Shortcut to your own realdrums.

Read through the realdrums stylemaking tutorial:

Look for the templates and download them.

Stylemaking templates for RealDrums developers

Now here's the shortcut:

In each template.txt file you'll see comments at the end that explain in simple terms what the .wav file should look like.

For example, if one looks at: 64_bars_of_drumming_with_shots_two_endings.txt
At the end you'll see

;The wave file that accompanies this text file should follow this scheme:
; bar# 1-2 - count-in for two bars (ie, "one, two, one-two-three-four")
; Bars 3-36 will use the same basic groove:
; 3 - PostFill (usually a bar of playing with a cymbal shot at the downbeat, or some kind of bar that would sound good after a fill)
; 4-9 - normal playing
; 10 - Fill
; 11 - PostFill
; 12-17 - normal playing
; 18 - Fill
; 19 - PostFill
; 20-25 - normal playing
; 26 - Fill
; 27 - PostFill
; 28-33 - normal playing
; 34 - Fill
; 35-36 - 2 bar ending
; Bars 37-70 will use a slightly different groove ('B' section) than 3-18
; 37 - PostFill
; 38-43 - normal playing
; 44 - Fill
; 45 - PostFill
; 46-51 - normal playing
; 52 - Fill
; 53 - PostFill
; 54-59 - normal playing
; 60 - Fill
; 61 - PostFill
; 62-67 - normal playing
; 68 - Fill
; 69-70 - 2 bar ending
; 71 - single drum hit, which will be used for "shots" in Band-in-a-Box
; 72 - single drum hit, which will be used for "pushes" in Band-in-a-Box

In even simpler terms this could be:
Count in bars: 1 2
Drum Beat 8 bars with crash at beginning, and fill at end “A” variation: 2 3 4 5 6 7 8 9
Repeat this 3 more times: 10 - 34
Ending bars “A”: 35 36
Drum Beat 8 bars with crash at beginning, and fill at end “B”: 37 38 39 40 41 42 43 44
Repeat this 3 more times: 45 – 68
Ending bars “B”: 69 70
A Shot, for starters just us a single beat on 1: 71
A Push, for starters just us a single beat on 1: 72

Now given a DAW with a matrix type clip editor, like Ableton Live, Sonar, or many others, you'll notice many drums clips are 4 or 8 bars in length. They usually include a crash at the start, and a little fill at the end. They may be audio clips or midi clips.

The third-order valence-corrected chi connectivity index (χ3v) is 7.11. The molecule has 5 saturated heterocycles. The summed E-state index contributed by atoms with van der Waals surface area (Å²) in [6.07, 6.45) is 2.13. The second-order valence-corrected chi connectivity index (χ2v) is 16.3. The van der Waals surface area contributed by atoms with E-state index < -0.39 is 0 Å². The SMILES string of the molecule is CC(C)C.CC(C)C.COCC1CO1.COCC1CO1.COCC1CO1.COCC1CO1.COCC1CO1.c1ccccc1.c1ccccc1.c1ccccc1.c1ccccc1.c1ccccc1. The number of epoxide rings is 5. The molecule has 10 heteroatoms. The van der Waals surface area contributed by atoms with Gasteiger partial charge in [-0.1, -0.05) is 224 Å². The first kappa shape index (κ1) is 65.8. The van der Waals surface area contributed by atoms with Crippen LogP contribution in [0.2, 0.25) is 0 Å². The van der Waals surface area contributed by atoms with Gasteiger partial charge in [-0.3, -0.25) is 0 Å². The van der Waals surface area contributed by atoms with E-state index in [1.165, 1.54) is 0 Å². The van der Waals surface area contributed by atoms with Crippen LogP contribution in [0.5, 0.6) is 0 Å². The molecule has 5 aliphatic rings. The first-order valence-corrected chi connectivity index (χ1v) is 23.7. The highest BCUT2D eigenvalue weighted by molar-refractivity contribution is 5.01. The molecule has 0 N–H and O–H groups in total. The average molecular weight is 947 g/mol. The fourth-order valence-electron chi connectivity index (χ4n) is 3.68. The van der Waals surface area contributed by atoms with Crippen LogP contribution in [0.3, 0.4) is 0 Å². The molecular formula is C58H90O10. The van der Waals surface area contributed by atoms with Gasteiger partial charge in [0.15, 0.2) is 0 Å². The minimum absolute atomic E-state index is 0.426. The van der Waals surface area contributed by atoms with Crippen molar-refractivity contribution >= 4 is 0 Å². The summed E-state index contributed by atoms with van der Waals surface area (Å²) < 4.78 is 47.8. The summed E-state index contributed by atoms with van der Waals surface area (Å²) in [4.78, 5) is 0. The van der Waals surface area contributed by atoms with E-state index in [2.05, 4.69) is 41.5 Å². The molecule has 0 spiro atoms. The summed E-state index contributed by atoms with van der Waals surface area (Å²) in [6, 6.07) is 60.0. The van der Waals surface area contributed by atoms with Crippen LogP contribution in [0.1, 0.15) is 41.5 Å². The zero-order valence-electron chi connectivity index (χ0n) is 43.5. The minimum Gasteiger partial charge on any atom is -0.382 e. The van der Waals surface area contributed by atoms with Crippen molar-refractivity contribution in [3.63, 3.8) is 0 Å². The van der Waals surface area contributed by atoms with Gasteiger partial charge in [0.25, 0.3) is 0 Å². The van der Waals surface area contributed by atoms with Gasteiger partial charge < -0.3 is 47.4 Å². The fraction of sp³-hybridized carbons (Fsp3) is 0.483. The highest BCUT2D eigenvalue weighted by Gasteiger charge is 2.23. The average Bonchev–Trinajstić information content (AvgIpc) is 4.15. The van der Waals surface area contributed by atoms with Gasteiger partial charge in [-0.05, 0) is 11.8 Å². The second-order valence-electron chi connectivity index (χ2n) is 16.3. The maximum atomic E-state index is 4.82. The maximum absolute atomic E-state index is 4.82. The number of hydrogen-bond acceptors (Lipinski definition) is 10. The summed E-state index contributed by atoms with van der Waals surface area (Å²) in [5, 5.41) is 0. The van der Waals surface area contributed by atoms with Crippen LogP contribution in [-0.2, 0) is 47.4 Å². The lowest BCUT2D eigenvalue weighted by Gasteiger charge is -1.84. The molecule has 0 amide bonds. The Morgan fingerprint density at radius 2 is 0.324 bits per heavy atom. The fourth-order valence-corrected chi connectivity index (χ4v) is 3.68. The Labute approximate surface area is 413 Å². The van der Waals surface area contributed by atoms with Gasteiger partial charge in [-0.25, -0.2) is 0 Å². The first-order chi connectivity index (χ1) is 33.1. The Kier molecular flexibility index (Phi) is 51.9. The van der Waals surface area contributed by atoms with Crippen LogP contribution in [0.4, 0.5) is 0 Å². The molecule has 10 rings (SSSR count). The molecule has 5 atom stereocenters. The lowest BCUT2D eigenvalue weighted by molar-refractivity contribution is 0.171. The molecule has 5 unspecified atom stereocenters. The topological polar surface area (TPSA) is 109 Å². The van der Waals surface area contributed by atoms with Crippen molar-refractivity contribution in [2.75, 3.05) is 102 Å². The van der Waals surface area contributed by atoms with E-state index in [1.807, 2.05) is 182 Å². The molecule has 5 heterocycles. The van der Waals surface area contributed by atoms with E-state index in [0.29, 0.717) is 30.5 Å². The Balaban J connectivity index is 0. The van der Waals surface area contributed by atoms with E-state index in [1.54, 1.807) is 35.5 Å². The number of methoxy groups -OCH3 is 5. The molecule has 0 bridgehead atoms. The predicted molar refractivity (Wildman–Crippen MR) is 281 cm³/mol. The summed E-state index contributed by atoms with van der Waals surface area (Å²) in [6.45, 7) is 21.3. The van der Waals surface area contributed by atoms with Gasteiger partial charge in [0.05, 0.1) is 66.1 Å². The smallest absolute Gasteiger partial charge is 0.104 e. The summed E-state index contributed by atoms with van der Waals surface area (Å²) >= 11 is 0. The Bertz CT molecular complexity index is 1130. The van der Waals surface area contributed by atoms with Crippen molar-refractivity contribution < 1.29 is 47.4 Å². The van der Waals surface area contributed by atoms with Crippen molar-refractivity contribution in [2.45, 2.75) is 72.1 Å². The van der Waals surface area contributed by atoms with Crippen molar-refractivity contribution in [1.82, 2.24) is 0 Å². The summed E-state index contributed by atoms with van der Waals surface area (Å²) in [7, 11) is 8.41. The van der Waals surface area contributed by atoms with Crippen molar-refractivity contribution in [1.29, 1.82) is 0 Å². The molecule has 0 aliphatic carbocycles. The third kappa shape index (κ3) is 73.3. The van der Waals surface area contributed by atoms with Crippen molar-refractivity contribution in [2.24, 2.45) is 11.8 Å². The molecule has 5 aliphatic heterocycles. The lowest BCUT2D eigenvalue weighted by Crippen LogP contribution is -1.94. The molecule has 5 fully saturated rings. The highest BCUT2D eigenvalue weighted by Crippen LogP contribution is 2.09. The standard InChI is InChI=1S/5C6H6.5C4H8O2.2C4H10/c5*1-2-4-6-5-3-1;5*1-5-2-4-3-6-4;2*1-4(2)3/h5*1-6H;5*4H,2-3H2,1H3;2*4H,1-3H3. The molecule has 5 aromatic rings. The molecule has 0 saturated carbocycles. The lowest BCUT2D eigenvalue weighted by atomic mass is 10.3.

In the DAW you can find drum clips and drag them in the above template order. Then export this as a .wav file.

For example, here's a drum track that matches the above template I put together from stomps and claps.

After making a wave of a drum track you can add to realdrums.
Go back to the realdrum tutorial and see how to get BIAB to recognize this.

For example:
Make a directory in bb\drums folder, for example something like: bb\drums\MyStyle
copy in the template named “64_bars_of_drumming_with_shots_two_endings.txt” but rename it to something like:
Copy in the .wav file you made, then edit the MyStyle_120_style.txt and change the first line:

Back in BIAB, in the realdrum picker dialog your need to hit the “Rebuild” button. And this case my styles shows up as a realdrum “MyStyle”. To which I can add as a realdrum track.

An example BIAB song made from the stompsclaps_120_style.wav – using Children's melody maker:

It's all fun!

This at least gets you going. More than likely you will need to go back and edit the _style.txt file to better match your .wav file. The templates can only hint at what is appropriate for your drum wave file, you'll really have to go back and adjust things to better select parts, not cut off fills, hit the crashes right, etc. You don't have to make it perfect when soloed, it will be fine with other instruments.

As far as making realdrum styles for multiple tempos, the DAWs will usually allow the tempo to be changed even from audio clips. Within reason. You need to save out several different tempo wav files for BAIB to pick from. Again see the realdrum tutorial.

One hint: Don't add reverb to the raw .wav file. Add it in to Band-in-a-Box on the mixer reverb setting.